Apple opened the door to software developers for the iPhone this time around, something quite new for Apple. This has initially provided a landscape of ideas, in the form of over 500 software applications. This landscape will enlarge in time to provide more and more applications that make use of the iPhone’s features and capabilities. A look back into history will tell us that Apple has a steady record of a closed architecture. Apple’s “build and control everything within” methods stem back to the days of Xerox’s PARC (Palo Alto Research Center) mentality. They design and build everything in-house so that they can better control it, equaling higher quality control. When Steven Jobs visited PARC on a mission to view their Graphical User Interface (GUI), he drew from their design, build, and quality control methods to create Apple’s philosophy—which has been met with much industry criticism.
In the personal computer wars of the 80’s, Apple lost significant market share to Microsoft and PC clone makers, not due to technology or design reasons, but for its closed box ideology. Apple did not open its systems to software developers enough to be effective, and it locked down its operating system, while thousands of developers flocked to the IBM and PC clone manufacturers, developing applications based on Microsoft’s DOS operating system. The practice continued in the 90’s with Windows development. Apple’s opening of the iPhone architecture is indeed a new direction that may yield long-standing benefits and growth.
Taking a closer look at the approximate 500 applications offered at present in their respective categories, what is offered is much about play. Included are 64 entertainment applications, 30 gaming, 83 general utilities, 70 sports, and 50 productivity. Business and news are the most under-represented categories with only 14 and 12, respectively. Music boasts 25 titles, and finance, 31. Notable among these applications are portals with: mlb.com, Sales Force Mobile, the New York Times, AP Mobile News Network, Facebook, Myspace, AOL Radio, Virgin Music, Weather Bug, and the GPS tools.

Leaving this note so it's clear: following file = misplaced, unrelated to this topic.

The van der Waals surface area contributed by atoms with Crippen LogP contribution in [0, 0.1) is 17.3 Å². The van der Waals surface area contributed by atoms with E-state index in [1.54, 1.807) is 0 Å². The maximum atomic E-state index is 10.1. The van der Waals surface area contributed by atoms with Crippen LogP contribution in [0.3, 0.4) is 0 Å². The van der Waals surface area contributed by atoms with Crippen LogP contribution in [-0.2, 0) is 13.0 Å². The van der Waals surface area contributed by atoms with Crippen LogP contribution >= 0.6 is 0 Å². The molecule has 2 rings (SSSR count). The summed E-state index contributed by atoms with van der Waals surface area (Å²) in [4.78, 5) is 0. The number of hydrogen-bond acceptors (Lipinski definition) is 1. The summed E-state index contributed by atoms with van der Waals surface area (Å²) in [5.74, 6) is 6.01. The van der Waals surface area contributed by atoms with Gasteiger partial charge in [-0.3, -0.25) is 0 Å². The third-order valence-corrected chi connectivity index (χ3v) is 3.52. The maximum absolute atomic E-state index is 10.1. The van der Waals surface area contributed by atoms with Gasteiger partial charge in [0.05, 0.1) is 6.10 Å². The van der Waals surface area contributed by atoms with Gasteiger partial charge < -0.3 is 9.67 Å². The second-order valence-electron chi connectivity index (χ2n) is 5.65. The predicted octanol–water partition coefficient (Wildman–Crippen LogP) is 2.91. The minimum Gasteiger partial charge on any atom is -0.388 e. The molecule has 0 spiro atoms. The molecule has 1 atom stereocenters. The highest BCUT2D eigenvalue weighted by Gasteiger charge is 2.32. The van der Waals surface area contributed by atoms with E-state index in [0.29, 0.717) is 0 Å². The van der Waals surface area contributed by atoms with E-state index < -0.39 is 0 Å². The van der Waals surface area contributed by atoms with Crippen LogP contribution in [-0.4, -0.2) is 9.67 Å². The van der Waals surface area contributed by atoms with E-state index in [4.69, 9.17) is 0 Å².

So how does Apple sustain the growth of iPhone sales and use, climb its way to a larger market share, and continue its growth pattern? Looking back into personal computer history, we may see the answer.
The Killer App
All software developers want to develop the killer app. A killer app is defined as an application so useful and meaningful that it becomes the reason for the purchase of the hardware platform it resides on. The first killer application may well have been Lotus 1-2-3, the prominent financial spreadsheet application. It made the PC useful, powerful, and became the compelling reason for the corporate world and small business to invest in PC systems, networks, and the like. At the time, it fueled the industry unlike any other product of its kind.
While Apple’s iPhone design and functionality certainly provides its own great platform, and enough compelling reasons to purchase it now, there is no killer app at the moment in the inventory of applications, or one in the current phone itself. Granted, it is a phone, not a conventional computer– if there is still a conventionality in today’s design and products, and the device provides great multi-functional tasks as mentioned beforehand, but in order to sub-plant rivals like Blackberry, Treo, Nokia, and Motorola, Apple may need a killer app for its multi-functional device.
I wonder what Google is working on?Pages: